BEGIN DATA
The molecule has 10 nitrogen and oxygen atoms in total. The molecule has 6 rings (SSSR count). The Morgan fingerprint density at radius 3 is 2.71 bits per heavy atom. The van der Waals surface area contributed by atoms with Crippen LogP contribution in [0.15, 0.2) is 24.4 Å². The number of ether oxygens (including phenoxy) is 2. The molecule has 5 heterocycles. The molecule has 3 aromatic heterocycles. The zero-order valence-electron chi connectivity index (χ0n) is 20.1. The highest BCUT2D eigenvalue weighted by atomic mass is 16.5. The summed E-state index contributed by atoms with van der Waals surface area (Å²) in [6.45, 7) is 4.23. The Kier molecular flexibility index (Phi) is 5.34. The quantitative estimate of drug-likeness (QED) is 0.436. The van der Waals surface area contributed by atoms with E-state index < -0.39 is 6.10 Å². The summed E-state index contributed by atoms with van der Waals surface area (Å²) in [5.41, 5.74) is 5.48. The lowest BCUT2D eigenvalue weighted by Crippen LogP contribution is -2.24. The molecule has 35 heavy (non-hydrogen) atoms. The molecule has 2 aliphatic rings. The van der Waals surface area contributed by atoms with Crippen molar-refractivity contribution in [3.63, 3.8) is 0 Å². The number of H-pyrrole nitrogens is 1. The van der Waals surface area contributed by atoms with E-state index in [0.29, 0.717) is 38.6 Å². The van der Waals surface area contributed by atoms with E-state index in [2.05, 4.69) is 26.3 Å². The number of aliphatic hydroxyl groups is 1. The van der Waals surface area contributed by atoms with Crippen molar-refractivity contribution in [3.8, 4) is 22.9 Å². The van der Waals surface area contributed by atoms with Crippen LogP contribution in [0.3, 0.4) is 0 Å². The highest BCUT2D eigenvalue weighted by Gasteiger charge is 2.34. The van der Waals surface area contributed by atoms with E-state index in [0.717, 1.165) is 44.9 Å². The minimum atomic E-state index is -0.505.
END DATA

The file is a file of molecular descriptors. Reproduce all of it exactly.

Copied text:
The molecule has 10 nitrogen and oxygen atoms in total. The molecule has 6 rings (SSSR count). The Morgan fingerprint density at radius 3 is 2.71 bits per heavy atom. The van der Waals surface area contributed by atoms with Crippen LogP contribution in [0.15, 0.2) is 24.4 Å². The number of ether oxygens (including phenoxy) is 2. The molecule has 5 heterocycles. The molecule has 3 aromatic heterocycles. The zero-order valence-electron chi connectivity index (χ0n) is 20.1. The highest BCUT2D eigenvalue weighted by atomic mass is 16.5. The summed E-state index contributed by atoms with van der Waals surface area (Å²) in [6.45, 7) is 4.23. The Kier molecular flexibility index (Phi) is 5.34. The quantitative estimate of drug-likeness (QED) is 0.436. The van der Waals surface area contributed by atoms with E-state index < -0.39 is 6.10 Å². The summed E-state index contributed by atoms with van der Waals surface area (Å²) in [5.41, 5.74) is 5.48. The lowest BCUT2D eigenvalue weighted by Crippen LogP contribution is -2.24. The molecule has 35 heavy (non-hydrogen) atoms. The molecule has 2 aliphatic rings. The van der Waals surface area contributed by atoms with Crippen molar-refractivity contribution in [3.63, 3.8) is 0 Å². The number of H-pyrrole nitrogens is 1. The van der Waals surface area contributed by atoms with E-state index in [0.29, 0.717) is 38.6 Å². The van der Waals surface area contributed by atoms with E-state index in [2.05, 4.69) is 26.3 Å². The number of aliphatic hydroxyl groups is 1. The van der Waals surface area contributed by atoms with Crippen molar-refractivity contribution in [3.8, 4) is 22.9 Å². The van der Waals surface area contributed by atoms with Crippen LogP contribution in [0.3, 0.4) is 0 Å². The highest BCUT2D eigenvalue weighted by Gasteiger charge is 2.34. The van der Waals surface area contributed by atoms with E-state index in [0.717, 1.165) is 44.9 Å². The minimum atomic E-state index is -0.505.